Kim Stanley Robinson, Red Mars
Interesting quotes from Red Mars:
"Our work will be more than making wages -- it will be our art, our whole life. We will give it to each other, we will not buy it. Also there should be no signs of hierarchy."
"In Antarctica, no one can own land. No one country or organization can exploit the continent's natural resources without the consent of every other country. No one can claim to own those resources, or take them and sell them to other people, so that some profit from them while others pay for their use. Don't you see how radically different that is from the way the rest of the world is run? And this is the last area of Earth to be organized, to be given a set of laws. It represents what all governments working together feel instinctively is fair, revealed on land free from claims of sovereignty, or really from any history at all. It is, to say it plainly, Earth's best attempt to create just property laws! Do you see? This is the way the entire world should be run, if only we could free it from the straitjacket of history!"
"Half a year. And for all that time we have had no leaders, really. Those nightly meetings when everyone has their say, and the group decides what needs doing most; that's how it should be. And no one is wasting time buying or selling, because there is no market. Everything here belongs to all equally. And yet none of us can exploit anything that we own, for there's no one outside us to sell it to. It's been a very communal society, a democratic group. All for one and one for all."
p256.6 (John meets the Swiss)
"...he would ask the Acheron people both individually and severally what they thought the eventual Martian society should be like, and how it should be run. At Acheron this usually led directly to considerations of ecology, and its deformed offshoot economics; these to them were much more critical than politics, or what Marina called 'the supposed decision-making apparatus.' Marina and Vlad were particularly interesting on this topic, as they had worked out a system of equations for what they called 'eco-economics,' which always sounded to John like 'echo economics.' He liked listening to them explain the equations, and he asked them a lot of questions, learning about concepts like carrying capacity, coexistence, counteradaptation, legitimacy mechanisms, and ecologic efficiency. 'That's the only real measure of our contribution to the system,' Vlad would say. 'If you burn our bodies in a microbomb calorimeter you'll find we contain about six or seven kilocalories per gram of weight, and of course we take in a lot of calories to sustain that through our lives. Our output is harder to measure, because it's not a matter of predators feeding on us, as in the classic efficiency equations -- it's more a matter of how many calories we create by our efforts, or send on to future generations, something like that. And most of that is very indirect, naturally, and it involves a lot of speculation and subjective judgement. If you don't go ahead and assing values to a number of non-physical things, then electricians and plumbers and reactor builders and other infrastructural workers would always rate as the most productive members of society, while artists and the like would be seen as contributing nothing at all.' 'Sounds about right to me, ' John joked, but Vlad and Marina ignored him. 'Anyway that's a large part of what economics is -- people arbitrarily, or as a matter of taste, assigning numerical values to non-numerical things. And then pretending that they haven't just made the numbers up, which they have. Economics is like astrology in that sense, except that economics serves to justify the current power structure, and so it has a lot of fervent believers among the powerful.' 'Better just to concentrate on what we're doing here,' Marina put in. 'The basic equation is simple, efficiency merely equals the calories you put out, divded by the calories you take in, times one hundred to put it in the form of a percentage. In the classic sense of passing along calories to one's predator, ten percent was average, and twenty percent doing really well. Most predators at the tops of food chains did more like five percent.' 'That is why tigers have ranges of hundreds of square kilometers,' Vlad said. 'Robber barons are not really very efficient.' 'So tigers don't have predators not because they're so tough, but because it's not worth the effort,' John said. 'Exactly!' 'The problem is in calculating the values,' Marina said. 'We have had to simply assign certain calorie-equivalent numerical values to all kinds of activities, and then go on from there.' 'But we were talking about economics?' John said. 'But this is economics, don't you see, this is our eco-economics! Everyone should make their living, so to speak, based on a calculation of their real contribution to human ecology. Everyone can increase their ecological efficiency by efforts to reduce how many kilocalories they use -- this is the old Southern argument against the energy consumption of the Northern industrial nations. There was a real ecologic basis to that objection, because no matter how much the industrial nations produced, in the larger equation they could not be as efficient as the South.' 'They were predators on the South,' John said. 'Yes, and they will become predators on us too, if we let them. And like all predators their efficiency is low. But here, you see -- in this theoretical state of independence that you speak of --' she grinned at John's look of consternation -- 'you do, you have to admit that that is ultimately what you talk about all the time, John -- well, there it should be the law that people are rewarded in proportion to their contribution to the system.'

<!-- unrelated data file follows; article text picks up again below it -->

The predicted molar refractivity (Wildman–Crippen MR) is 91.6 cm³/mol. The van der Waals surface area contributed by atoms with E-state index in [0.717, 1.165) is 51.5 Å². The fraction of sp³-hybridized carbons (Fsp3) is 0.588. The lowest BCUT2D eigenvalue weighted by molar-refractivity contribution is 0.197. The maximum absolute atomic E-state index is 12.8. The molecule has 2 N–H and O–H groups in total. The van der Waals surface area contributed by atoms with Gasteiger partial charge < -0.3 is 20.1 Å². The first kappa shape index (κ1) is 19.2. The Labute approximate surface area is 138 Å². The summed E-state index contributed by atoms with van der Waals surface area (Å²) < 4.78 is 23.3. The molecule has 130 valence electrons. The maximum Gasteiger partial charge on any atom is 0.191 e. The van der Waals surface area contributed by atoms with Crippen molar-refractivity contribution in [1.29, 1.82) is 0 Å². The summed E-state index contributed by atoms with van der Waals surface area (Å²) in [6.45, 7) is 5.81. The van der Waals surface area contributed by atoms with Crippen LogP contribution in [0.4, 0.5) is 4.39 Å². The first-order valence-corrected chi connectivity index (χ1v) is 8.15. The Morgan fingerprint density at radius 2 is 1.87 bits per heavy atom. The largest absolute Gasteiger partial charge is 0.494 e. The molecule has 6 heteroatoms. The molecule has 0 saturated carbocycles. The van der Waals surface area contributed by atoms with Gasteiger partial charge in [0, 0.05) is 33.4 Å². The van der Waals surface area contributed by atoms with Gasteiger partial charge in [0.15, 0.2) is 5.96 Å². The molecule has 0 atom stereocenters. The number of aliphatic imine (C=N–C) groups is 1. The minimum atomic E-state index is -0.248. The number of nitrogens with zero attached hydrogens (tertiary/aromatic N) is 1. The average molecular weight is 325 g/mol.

'How is this different from the economics that already exists?' They all scoffed at once, Marina most persistently: '...there's all kinds of phantom work! Unreal values assigned to most of the jobs on Earth! The entire transnational executive class does nothing a computer couldn't do, and there are whole categories of parasitical jobs that add nothing to the system by an ecological accounting. Advertising, stock brokerage, the whole apparatus for making money only from the manipulation of money -- that is not only wasteful but corrupting, as all meaningful money values get distorted in such manipulation.' She waved a hand in disgust. 'Well,' Vlad said, 'we can say that their efficiency is very low, and that they predate on the system without having any predators, so that they are either the top of the chain or parasitical, depending on how you define it. Advertising, money brokering, some types of manipulation of the law, some politics...' 'But all of these are subjective judgments!' John exclaimed. 'How have you actually assigned caloric values to such a variety of activities?' 'Well, we have done our best to calculate what they contribute back to the system in terms of well-being measured as a physical thing. What does the activity equal in terms of food, or water, or shelter, or clothing, or medical aid, or education, or free time? We've talked it over, and usually everyone at Acheron has offered a number, and we have taken the mean' ..."
"The park reminds me of what Orwell said about Barcelona in the hands of the anarchists -- it is the euphoria of a new social contract, of a return to that child's dream of fairness we all began with--"